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A MOHAWK IROQUOIS VILLAGE - Section 4

print 1515. The Iroquois used pits dug in the ground outside the longhouse to store some of their dried foods. The pits were lined with grass and bark, and roofed with sheets of bark, upon which earth was heaped for insulation.

The preservation and storage of food was a problem for the Iroquois, as it was and is to all communities. Most of the foods upon which the Iroquois relied could be dried or smoked for long-term storage; these included fish, venison, and other meat products, which were generally kept inside the longhouse. Dried corn, beans, and squash, and other plant foods, were stored within the longhouse, and outside in the pits, as well.

Occasionally, these storage pits caught on fire. When they did, their contents were often carbonized as their earth-covered bark roof collapsed, starving the fire of oxygen and preventing the contents of the pits from burning completely to ash. Once carbonized, the pits were of no use to the Iroquois and often abandoned. To archeologists who have located and excavated them, these carbonized pits are bountiful sources of information about Iroquois foods and food-storage techniques. Such evidence reveals that pits were dug in well drained soils; their walls and floor were lined with naturally mold-resistant dry grasses, which were held in place with sheets of bark. Corn on the ear, or shelled, was placed in bark barrels, which were set into the bottoms of the pits. Food preparation tools, such as grinding stones, clay pots, and wooden or bark bowls might also be stored in the same pit. Other dried plant foods, such as sunflower seeds and hickory nuts could be stored there as well. Earth was heaped upon the bark roof of the storage pit to protect its contents from the weather.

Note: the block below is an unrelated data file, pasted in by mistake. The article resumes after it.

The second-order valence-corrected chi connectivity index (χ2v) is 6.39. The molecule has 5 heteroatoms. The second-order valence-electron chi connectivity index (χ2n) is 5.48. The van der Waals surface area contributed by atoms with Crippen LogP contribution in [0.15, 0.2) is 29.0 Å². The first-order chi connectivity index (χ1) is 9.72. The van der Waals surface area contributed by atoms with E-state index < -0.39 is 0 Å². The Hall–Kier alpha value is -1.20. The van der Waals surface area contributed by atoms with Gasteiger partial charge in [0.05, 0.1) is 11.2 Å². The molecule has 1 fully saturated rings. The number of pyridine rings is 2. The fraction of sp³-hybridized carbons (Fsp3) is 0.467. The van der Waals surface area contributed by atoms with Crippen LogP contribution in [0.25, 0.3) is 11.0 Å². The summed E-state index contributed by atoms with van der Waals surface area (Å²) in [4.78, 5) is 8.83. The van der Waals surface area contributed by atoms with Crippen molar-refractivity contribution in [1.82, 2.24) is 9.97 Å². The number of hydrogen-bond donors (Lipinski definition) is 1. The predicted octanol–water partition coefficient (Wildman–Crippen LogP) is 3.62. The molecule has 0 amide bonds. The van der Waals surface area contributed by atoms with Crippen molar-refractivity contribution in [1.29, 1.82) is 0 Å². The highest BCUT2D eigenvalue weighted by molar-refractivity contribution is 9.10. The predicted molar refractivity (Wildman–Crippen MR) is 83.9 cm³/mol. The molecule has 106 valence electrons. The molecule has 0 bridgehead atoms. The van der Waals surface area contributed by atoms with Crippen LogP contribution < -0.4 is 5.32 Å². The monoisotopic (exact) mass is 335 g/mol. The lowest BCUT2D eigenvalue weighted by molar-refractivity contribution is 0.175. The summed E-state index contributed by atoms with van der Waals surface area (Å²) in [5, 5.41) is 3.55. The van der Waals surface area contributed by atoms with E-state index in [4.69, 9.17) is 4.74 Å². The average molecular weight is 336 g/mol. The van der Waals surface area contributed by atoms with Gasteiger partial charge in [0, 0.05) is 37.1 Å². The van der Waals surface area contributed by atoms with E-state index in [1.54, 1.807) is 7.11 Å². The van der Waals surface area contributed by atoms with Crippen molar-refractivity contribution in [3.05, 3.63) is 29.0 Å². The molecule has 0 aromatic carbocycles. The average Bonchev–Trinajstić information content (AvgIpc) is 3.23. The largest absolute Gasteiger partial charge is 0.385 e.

Detail from The Village Model, A Mohawk Iroquois Village, c.1600. New York State Museum, Albany, NY.


print 1616. The sheet of bark being stripped from a large tree will be used to cover a longhouse.

When an Iroquois village moved, 400 years ago, it had a major impact upon the landscape of its new location. Hundreds, if not 1000s of trees, were cut down to create the clearing for the new longhouse village and for the farm fields that surrounded it. A location in second-growth beech-maple forest was preferable to a forest of very old and large diameter trees, regardless of how fertile the underlying soil was. As a second growth forest was cleared with stone axes and fire, it also yielded the raw materials for building the new village: saplings of the right diameter for tall posts and poles to construct palisades and longhouse frameworks.